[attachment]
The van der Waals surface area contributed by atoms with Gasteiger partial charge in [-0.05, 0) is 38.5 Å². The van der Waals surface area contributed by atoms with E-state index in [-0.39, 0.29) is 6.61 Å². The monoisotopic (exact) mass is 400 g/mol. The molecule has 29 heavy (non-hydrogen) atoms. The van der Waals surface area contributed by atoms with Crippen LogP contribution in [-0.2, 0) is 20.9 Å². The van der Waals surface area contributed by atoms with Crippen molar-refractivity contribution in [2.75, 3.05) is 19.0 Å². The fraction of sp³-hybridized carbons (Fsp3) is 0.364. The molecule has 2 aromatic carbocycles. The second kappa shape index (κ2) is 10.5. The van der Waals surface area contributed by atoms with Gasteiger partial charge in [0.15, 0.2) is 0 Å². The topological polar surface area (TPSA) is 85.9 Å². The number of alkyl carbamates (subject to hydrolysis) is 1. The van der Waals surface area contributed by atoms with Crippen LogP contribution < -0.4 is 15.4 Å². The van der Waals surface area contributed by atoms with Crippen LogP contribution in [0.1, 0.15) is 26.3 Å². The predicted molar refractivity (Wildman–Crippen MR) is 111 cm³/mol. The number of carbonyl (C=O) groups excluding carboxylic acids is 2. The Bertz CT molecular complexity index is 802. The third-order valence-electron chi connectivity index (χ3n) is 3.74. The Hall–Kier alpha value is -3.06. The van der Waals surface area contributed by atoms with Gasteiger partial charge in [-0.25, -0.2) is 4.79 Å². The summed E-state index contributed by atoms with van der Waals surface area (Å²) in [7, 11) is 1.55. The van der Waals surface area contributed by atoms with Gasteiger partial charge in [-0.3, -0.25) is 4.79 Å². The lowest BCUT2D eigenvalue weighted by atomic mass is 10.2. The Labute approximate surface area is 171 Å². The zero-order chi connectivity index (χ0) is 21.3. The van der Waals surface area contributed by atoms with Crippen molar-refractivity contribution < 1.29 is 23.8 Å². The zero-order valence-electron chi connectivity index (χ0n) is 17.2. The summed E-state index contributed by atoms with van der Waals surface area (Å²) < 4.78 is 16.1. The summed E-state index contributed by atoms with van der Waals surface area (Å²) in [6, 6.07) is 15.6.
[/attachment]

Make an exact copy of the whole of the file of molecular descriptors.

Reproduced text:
The van der Waals surface area contributed by atoms with Gasteiger partial charge in [-0.05, 0) is 38.5 Å². The van der Waals surface area contributed by atoms with E-state index in [-0.39, 0.29) is 6.61 Å². The monoisotopic (exact) mass is 400 g/mol. The molecule has 29 heavy (non-hydrogen) atoms. The van der Waals surface area contributed by atoms with Crippen LogP contribution in [-0.2, 0) is 20.9 Å². The van der Waals surface area contributed by atoms with Crippen molar-refractivity contribution in [2.75, 3.05) is 19.0 Å². The fraction of sp³-hybridized carbons (Fsp3) is 0.364. The molecule has 2 aromatic carbocycles. The second kappa shape index (κ2) is 10.5. The van der Waals surface area contributed by atoms with Gasteiger partial charge in [0.15, 0.2) is 0 Å². The topological polar surface area (TPSA) is 85.9 Å². The number of alkyl carbamates (subject to hydrolysis) is 1. The van der Waals surface area contributed by atoms with Crippen LogP contribution < -0.4 is 15.4 Å². The van der Waals surface area contributed by atoms with Crippen LogP contribution in [0.1, 0.15) is 26.3 Å². The predicted molar refractivity (Wildman–Crippen MR) is 111 cm³/mol. The number of carbonyl (C=O) groups excluding carboxylic acids is 2. The Bertz CT molecular complexity index is 802. The third-order valence-electron chi connectivity index (χ3n) is 3.74. The Hall–Kier alpha value is -3.06. The van der Waals surface area contributed by atoms with Gasteiger partial charge in [-0.25, -0.2) is 4.79 Å². The summed E-state index contributed by atoms with van der Waals surface area (Å²) in [7, 11) is 1.55. The van der Waals surface area contributed by atoms with Gasteiger partial charge in [-0.3, -0.25) is 4.79 Å². The lowest BCUT2D eigenvalue weighted by atomic mass is 10.2. The Labute approximate surface area is 171 Å². The zero-order chi connectivity index (χ0) is 21.3. The van der Waals surface area contributed by atoms with Crippen molar-refractivity contribution < 1.29 is 23.8 Å². The zero-order valence-electron chi connectivity index (χ0n) is 17.2. The summed E-state index contributed by atoms with van der Waals surface area (Å²) < 4.78 is 16.1. The summed E-state index contributed by atoms with van der Waals surface area (Å²) in [6, 6.07) is 15.6.